Do you think ecosystem is formed?
India is promisingly advancing towards graduating to a non-fossil fuel-based public transportation ecosystem. This is in line with the vision that we are aiming for innovation in the EV space. Our first offering is our electric bus, named Eco-Life. This vehicle has been developed in partnership with renowned European bus manufacturer Solaris Bus & Coach, which has a track record in transportation technology across 30 nations.

When we talk of EV, we talk of an ecosystem including battery technology, vehicle technology, charging technology as well as the operating patterns. We aim to be a one-stop solution provider in the EV segment by providing a complete ecosystem solution for e-mobility i.e. electric bus, key aggregates like battery, charging infrastructure and a well-structured operating pattern. The EV business shall contribute substantially to group revenues in the next three-four years.

We have planned an investment of Rs 300 crore in the EV business over the next three years. This includes beyond development and manufacturing of EVs, areas like engineering, design & development, supply chain development for the electric mobility project.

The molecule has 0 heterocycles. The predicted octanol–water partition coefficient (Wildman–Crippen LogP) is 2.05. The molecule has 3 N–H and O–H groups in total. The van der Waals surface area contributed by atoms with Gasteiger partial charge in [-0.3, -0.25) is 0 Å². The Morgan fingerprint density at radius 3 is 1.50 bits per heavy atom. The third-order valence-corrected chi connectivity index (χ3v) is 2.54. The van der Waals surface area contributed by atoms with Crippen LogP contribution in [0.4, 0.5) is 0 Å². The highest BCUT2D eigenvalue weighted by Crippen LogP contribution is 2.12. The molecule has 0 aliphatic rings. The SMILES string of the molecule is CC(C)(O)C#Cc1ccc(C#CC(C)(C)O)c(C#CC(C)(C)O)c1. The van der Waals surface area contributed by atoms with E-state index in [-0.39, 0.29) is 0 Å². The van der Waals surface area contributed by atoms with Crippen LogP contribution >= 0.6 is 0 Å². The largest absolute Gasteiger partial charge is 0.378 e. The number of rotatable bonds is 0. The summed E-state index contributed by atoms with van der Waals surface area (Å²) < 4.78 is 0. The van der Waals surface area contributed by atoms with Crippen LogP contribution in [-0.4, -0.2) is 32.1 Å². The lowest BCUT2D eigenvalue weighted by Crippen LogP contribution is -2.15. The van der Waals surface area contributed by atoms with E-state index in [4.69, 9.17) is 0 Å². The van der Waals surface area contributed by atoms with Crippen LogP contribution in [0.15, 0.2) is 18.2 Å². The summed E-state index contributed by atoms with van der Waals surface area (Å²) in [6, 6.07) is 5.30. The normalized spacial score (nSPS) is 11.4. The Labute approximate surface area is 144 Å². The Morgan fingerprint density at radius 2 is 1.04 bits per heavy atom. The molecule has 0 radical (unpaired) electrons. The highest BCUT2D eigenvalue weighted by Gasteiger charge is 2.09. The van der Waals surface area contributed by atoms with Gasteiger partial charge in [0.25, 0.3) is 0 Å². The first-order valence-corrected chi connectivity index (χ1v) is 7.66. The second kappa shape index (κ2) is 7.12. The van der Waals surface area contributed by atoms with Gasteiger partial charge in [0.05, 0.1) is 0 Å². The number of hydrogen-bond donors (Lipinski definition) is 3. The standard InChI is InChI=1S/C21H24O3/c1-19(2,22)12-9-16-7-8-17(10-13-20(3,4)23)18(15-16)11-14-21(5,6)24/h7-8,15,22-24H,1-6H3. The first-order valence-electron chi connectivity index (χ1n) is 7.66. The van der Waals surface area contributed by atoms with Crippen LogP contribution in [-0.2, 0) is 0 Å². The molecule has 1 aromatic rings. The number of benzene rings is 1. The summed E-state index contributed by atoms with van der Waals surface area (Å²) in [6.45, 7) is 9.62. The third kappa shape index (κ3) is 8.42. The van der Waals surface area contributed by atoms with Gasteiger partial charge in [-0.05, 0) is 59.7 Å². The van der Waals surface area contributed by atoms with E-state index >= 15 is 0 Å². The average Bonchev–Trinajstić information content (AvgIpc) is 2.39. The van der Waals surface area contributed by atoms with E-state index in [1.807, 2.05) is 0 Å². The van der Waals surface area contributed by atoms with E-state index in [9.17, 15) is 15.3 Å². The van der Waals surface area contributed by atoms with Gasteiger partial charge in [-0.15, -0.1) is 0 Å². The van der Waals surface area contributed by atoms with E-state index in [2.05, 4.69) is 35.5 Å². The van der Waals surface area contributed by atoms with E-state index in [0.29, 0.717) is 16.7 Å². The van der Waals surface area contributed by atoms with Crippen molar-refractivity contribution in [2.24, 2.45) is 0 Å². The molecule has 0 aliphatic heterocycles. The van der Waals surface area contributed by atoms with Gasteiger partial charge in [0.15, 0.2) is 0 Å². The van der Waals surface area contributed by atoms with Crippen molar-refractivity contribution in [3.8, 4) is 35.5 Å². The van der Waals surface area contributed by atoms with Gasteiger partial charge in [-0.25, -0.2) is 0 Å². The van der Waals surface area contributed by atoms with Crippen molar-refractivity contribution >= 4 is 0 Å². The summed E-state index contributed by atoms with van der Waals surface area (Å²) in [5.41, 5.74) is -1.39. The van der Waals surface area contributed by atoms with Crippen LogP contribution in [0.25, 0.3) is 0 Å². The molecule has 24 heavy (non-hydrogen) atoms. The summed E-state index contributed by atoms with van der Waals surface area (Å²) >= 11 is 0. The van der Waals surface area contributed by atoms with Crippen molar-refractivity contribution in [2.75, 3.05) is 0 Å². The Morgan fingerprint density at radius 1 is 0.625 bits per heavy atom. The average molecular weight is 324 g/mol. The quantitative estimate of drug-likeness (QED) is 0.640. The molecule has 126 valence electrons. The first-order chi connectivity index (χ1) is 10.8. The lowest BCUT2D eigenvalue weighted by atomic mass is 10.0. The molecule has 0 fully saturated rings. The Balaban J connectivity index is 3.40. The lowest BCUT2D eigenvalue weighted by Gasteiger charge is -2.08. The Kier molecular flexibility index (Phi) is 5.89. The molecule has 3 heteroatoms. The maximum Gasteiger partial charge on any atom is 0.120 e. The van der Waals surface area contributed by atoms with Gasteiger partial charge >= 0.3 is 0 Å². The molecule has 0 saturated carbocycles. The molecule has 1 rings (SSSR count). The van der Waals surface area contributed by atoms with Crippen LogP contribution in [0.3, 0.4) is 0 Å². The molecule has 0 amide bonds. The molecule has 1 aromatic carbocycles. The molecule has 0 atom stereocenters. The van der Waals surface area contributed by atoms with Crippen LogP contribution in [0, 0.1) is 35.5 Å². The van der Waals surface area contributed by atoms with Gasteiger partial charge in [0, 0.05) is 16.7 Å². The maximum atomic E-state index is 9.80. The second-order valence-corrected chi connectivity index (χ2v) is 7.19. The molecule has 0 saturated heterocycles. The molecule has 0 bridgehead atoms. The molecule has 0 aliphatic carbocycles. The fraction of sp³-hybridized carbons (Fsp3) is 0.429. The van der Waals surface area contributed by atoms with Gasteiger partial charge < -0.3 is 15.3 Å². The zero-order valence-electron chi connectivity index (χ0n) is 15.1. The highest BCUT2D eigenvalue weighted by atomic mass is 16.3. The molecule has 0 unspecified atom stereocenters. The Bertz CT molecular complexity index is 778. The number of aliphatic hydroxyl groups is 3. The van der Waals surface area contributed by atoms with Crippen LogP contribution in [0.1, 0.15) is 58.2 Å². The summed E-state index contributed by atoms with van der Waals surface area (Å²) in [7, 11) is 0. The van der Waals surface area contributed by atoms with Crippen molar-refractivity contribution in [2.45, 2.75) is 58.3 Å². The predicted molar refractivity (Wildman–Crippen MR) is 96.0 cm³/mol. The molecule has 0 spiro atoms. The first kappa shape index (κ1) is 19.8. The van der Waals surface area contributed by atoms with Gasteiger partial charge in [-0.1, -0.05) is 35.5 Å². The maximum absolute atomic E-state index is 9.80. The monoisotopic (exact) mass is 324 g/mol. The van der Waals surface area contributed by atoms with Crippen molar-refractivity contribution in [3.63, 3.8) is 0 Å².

We are offering two charging solutions for Eco-Life. The first one is the regular plug-in charging system wherein energy can be supplied through external chargers. The other is an over-head pantograph for opportunity charging. India reportedly has only 350 charging points at present compared to 2,15,000 installed in China at the end of 2016, as per a recent report by Bloomberg New Energy Finance. Till the current regulations on sale of power are modified, charging stations cannot be currently built in petrol pumps or parking lots. However, as discussed, changes are underway.

Today, for the common man, an electric vehicle is more expensive than any vehicle with an internal combustion engine, but that is because he looks at the front-end investment only. Our analysis of the life-cycle cost benefits suggests that both will be even at five-six years and, from thereon, all benefits accrue to the vehicle buyer, both in operation and maintenance costs. This means EV is an optimum long-term usage solution and institutional customers will be the first to appreciate this.